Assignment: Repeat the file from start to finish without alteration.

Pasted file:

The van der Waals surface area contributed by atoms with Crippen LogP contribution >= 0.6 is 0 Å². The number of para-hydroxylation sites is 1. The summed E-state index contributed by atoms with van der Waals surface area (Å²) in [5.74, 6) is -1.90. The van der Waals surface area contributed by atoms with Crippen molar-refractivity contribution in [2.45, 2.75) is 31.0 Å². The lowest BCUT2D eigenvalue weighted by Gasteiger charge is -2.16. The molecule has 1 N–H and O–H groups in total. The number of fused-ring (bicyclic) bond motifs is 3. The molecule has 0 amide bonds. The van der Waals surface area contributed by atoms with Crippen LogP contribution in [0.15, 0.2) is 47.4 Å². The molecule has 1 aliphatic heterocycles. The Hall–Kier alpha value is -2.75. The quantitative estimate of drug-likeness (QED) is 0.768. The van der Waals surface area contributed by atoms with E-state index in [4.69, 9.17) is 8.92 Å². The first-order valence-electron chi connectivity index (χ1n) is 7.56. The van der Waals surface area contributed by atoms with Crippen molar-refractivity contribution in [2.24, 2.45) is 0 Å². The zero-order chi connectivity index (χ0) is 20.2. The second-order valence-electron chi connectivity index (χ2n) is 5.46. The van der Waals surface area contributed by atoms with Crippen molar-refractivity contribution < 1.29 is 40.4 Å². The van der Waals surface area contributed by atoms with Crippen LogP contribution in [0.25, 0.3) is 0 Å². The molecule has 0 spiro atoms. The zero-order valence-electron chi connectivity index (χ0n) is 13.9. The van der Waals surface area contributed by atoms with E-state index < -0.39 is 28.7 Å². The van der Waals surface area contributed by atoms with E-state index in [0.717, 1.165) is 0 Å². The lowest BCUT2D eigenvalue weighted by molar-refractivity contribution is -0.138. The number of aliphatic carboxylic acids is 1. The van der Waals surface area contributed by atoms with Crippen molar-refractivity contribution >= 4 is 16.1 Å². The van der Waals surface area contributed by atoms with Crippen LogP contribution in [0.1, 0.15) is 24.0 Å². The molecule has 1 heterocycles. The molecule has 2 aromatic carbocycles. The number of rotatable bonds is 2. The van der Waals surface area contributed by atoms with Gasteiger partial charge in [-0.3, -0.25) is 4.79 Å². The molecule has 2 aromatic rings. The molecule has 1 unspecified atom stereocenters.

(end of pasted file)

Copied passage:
The van der Waals surface area contributed by atoms with Crippen LogP contribution >= 0.6 is 0 Å². The number of para-hydroxylation sites is 1. The summed E-state index contributed by atoms with van der Waals surface area (Å²) in [5.74, 6) is -1.90. The van der Waals surface area contributed by atoms with Crippen molar-refractivity contribution in [2.45, 2.75) is 31.0 Å². The lowest BCUT2D eigenvalue weighted by Gasteiger charge is -2.16. The molecule has 1 N–H and O–H groups in total. The number of fused-ring (bicyclic) bond motifs is 3. The molecule has 0 amide bonds. The van der Waals surface area contributed by atoms with Crippen LogP contribution in [0.15, 0.2) is 47.4 Å². The molecule has 1 aliphatic heterocycles. The Hall–Kier alpha value is -2.75. The quantitative estimate of drug-likeness (QED) is 0.768. The van der Waals surface area contributed by atoms with E-state index in [4.69, 9.17) is 8.92 Å². The first-order valence-electron chi connectivity index (χ1n) is 7.56. The van der Waals surface area contributed by atoms with Crippen molar-refractivity contribution in [2.24, 2.45) is 0 Å². The zero-order chi connectivity index (χ0) is 20.2. The second-order valence-electron chi connectivity index (χ2n) is 5.46. The van der Waals surface area contributed by atoms with Crippen molar-refractivity contribution < 1.29 is 40.4 Å². The van der Waals surface area contributed by atoms with Crippen LogP contribution in [0.25, 0.3) is 0 Å². The molecule has 0 spiro atoms. The zero-order valence-electron chi connectivity index (χ0n) is 13.9. The van der Waals surface area contributed by atoms with E-state index < -0.39 is 28.7 Å². The van der Waals surface area contributed by atoms with E-state index in [0.717, 1.165) is 0 Å². The lowest BCUT2D eigenvalue weighted by molar-refractivity contribution is -0.138. The number of aliphatic carboxylic acids is 1. The van der Waals surface area contributed by atoms with Crippen molar-refractivity contribution >= 4 is 16.1 Å². The van der Waals surface area contributed by atoms with Crippen LogP contribution in [0.1, 0.15) is 24.0 Å². The molecule has 1 heterocycles. The molecule has 2 aromatic carbocycles. The number of rotatable bonds is 2. The van der Waals surface area contributed by atoms with Gasteiger partial charge in [-0.3, -0.25) is 4.79 Å². The molecule has 2 aromatic rings. The molecule has 1 unspecified atom stereocenters.